Slideshows won’t die, but they should. Here are 8 reasons why:

Slideshows won’t die, but they should. Here are 8 reasons why:

  1. They are simply not effective.
    In many studies, multiple banners with different slides and calls-to-action (CTA) have been proven to be pointless. Users rarely ever see past the first slide, especially when the first slide has a strong CTA itself. If you truly want the user to see more than the first slide, then the first slide needs to sell, or at least, guide the user into the subsequent slides.
  2. They often have poor / no accessibility.
    99% of the time slideshows are setup for the most ideal scenario: fast internet connection, and a great computer. So when these conditions are not met, then slideshows begin to fall apart. This is never more evident when users with accessibility issues are trying to use the slideshow. Lacking keyboard support and controls for screen-readers are the #1 issue slideshows often have.
  3. They create a blindspot.
    Just like users have become banner blind to online ads on a website, they are quickly becoming slideshow blind too. Eye tracking studies have found this to be the exact case. Most site users move past these right away because they assume the slideshow is pointless, or annoying, or both. So, the biggest, most valuable real-estate on your website has now just become irrelevant and detrimental to you.
  4. They can induce user apathy.
    If your slideshow is set to auto-scroll, or even if a user is clicking through the slides, chances are that they are getting distracted or apathetic. Once they get distracted, you’ve lost the battle for their business. Your site’s important content is now secondary, and probably will soon be forgotten.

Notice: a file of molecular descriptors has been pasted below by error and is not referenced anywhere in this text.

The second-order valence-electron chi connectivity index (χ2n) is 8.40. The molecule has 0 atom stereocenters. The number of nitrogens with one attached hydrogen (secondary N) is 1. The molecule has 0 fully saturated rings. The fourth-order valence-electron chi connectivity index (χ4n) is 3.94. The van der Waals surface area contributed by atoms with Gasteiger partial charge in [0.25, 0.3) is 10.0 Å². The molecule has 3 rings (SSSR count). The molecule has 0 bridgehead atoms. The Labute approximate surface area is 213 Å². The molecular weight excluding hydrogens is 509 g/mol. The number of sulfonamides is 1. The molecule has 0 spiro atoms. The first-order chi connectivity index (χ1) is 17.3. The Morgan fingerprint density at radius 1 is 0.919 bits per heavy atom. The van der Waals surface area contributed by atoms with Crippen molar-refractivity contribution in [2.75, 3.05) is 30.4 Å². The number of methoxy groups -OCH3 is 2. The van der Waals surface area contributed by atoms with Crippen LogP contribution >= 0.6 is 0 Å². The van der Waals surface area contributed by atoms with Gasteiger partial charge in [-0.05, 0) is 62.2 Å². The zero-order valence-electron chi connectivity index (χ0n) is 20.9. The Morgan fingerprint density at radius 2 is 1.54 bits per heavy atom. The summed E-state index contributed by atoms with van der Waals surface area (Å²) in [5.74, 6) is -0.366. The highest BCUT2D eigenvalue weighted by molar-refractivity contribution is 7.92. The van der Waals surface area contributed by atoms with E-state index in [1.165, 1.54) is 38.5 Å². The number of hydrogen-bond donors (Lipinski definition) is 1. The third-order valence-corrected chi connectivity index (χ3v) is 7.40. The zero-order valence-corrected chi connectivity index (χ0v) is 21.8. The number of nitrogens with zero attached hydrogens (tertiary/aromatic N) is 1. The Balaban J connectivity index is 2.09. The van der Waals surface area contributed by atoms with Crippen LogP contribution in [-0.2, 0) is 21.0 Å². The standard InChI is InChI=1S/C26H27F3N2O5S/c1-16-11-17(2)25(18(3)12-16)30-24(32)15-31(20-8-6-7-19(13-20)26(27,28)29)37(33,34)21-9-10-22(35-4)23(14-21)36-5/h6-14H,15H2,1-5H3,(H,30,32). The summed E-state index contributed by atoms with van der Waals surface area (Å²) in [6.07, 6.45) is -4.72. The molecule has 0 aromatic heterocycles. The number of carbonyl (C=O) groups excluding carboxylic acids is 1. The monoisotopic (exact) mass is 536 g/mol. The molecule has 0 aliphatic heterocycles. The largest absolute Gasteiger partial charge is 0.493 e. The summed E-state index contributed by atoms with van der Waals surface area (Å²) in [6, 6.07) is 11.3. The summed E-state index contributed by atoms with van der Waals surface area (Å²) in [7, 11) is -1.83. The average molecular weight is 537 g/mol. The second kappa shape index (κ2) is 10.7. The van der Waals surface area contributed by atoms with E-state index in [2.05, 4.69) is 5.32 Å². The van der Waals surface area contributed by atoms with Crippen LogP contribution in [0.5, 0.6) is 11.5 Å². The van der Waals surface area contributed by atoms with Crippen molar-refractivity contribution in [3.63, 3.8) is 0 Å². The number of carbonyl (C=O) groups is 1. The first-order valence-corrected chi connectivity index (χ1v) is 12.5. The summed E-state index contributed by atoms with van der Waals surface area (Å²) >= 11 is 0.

5. They can often reduce conversion rates.
    By attempting to add 2 or 3 different CTAs to your slideshow, you are effectively cutting the chances of any conversion in half or worse. Plus, you increase the chance of frustrating users by offering multiple options, and forcing them to pick and choose which might be right or wrong for them. Decision fatigue leads the user away from your business.
  6. They can detract from your SEO efforts.
    Poorly written, bloated code. Large images and video. Lack of accessibility-friendly markup. These are often-used words to describe most slideshows on the web. And they are also a recipe for search engines to drop your content, even if it’s good, in their search rankings. Any significant decrease in load time (think half a second or less!) is a negative signal to the search engines. 
  7. They often have bad UX.
    Auto-scrolling. Going backwards to read the whole slide. Skipping to the end. Which one is the end? How do I just get to the first one? So many unnecessary UX points of view need to be considered when designing and building a slideshow. Even when most are thought of, there are still others that were not. It is very rare to find a slideshow that is stellar from a UX standpoint.
  8. On mobile the UX can easily go from bad to horrible.
    As bad as they can be on desktop, on mobile devices it’s 10x worse. The content is even slower to load, and the interaction is so much more awkward, confusing, and frustrating.

At a high-level, slideshows make sense. They allow you to offer your customers many different avenues into your business, or to show many different types of content, or even offer many different CTAs. However, as we’ve seen above, what is intended and what is built are often two very different things. From a business standpoint, you are more often than not hurting yourself by using a slideshow. Don’t make your users decide what to prioritize themselves, that’s for you to do. Take back your biggest, most important real-estate and make it work for you again. Start by ripping that slideshow out and figuring out what it is you truly want your users to do on your website. Your business will thank you, and your users will too.

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